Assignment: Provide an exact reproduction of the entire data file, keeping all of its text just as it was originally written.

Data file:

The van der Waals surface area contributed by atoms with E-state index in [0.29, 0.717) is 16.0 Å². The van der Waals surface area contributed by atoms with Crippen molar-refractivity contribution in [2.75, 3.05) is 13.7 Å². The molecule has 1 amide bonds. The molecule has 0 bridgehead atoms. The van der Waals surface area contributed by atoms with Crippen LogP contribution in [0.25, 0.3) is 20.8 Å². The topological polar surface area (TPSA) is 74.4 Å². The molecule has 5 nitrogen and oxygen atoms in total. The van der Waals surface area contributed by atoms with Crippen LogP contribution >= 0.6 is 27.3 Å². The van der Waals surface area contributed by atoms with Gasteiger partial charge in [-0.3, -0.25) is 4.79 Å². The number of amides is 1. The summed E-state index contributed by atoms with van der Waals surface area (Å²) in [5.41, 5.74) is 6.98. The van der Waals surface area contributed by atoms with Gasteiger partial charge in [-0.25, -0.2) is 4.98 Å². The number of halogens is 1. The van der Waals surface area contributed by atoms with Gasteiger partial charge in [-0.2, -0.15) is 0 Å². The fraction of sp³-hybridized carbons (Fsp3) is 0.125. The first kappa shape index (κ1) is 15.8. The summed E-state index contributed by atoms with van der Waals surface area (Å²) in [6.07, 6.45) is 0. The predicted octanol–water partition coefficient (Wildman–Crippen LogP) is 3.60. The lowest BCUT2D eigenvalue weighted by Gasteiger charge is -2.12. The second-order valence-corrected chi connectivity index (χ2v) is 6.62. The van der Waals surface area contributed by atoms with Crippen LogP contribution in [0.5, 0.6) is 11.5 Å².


The van der Waals surface area contributed by atoms with E-state index in [0.29, 0.717) is 16.0 Å². The van der Waals surface area contributed by atoms with Crippen molar-refractivity contribution in [2.75, 3.05) is 13.7 Å². The molecule has 1 amide bonds. The molecule has 0 bridgehead atoms. The van der Waals surface area contributed by atoms with Crippen LogP contribution in [0.25, 0.3) is 20.8 Å². The topological polar surface area (TPSA) is 74.4 Å². The molecule has 5 nitrogen and oxygen atoms in total. The van der Waals surface area contributed by atoms with Crippen LogP contribution >= 0.6 is 27.3 Å². The van der Waals surface area contributed by atoms with Gasteiger partial charge in [-0.3, -0.25) is 4.79 Å². The number of amides is 1. The summed E-state index contributed by atoms with van der Waals surface area (Å²) in [5.41, 5.74) is 6.98. The van der Waals surface area contributed by atoms with Gasteiger partial charge in [-0.25, -0.2) is 4.98 Å². The number of halogens is 1. The van der Waals surface area contributed by atoms with Gasteiger partial charge in [-0.2, -0.15) is 0 Å². The fraction of sp³-hybridized carbons (Fsp3) is 0.125. The first kappa shape index (κ1) is 15.8. The summed E-state index contributed by atoms with van der Waals surface area (Å²) in [6.07, 6.45) is 0. The predicted octanol–water partition coefficient (Wildman–Crippen LogP) is 3.60. The lowest BCUT2D eigenvalue weighted by Gasteiger charge is -2.12. The second-order valence-corrected chi connectivity index (χ2v) is 6.62. The van der Waals surface area contributed by atoms with Crippen LogP contribution in [0.5, 0.6) is 11.5 Å².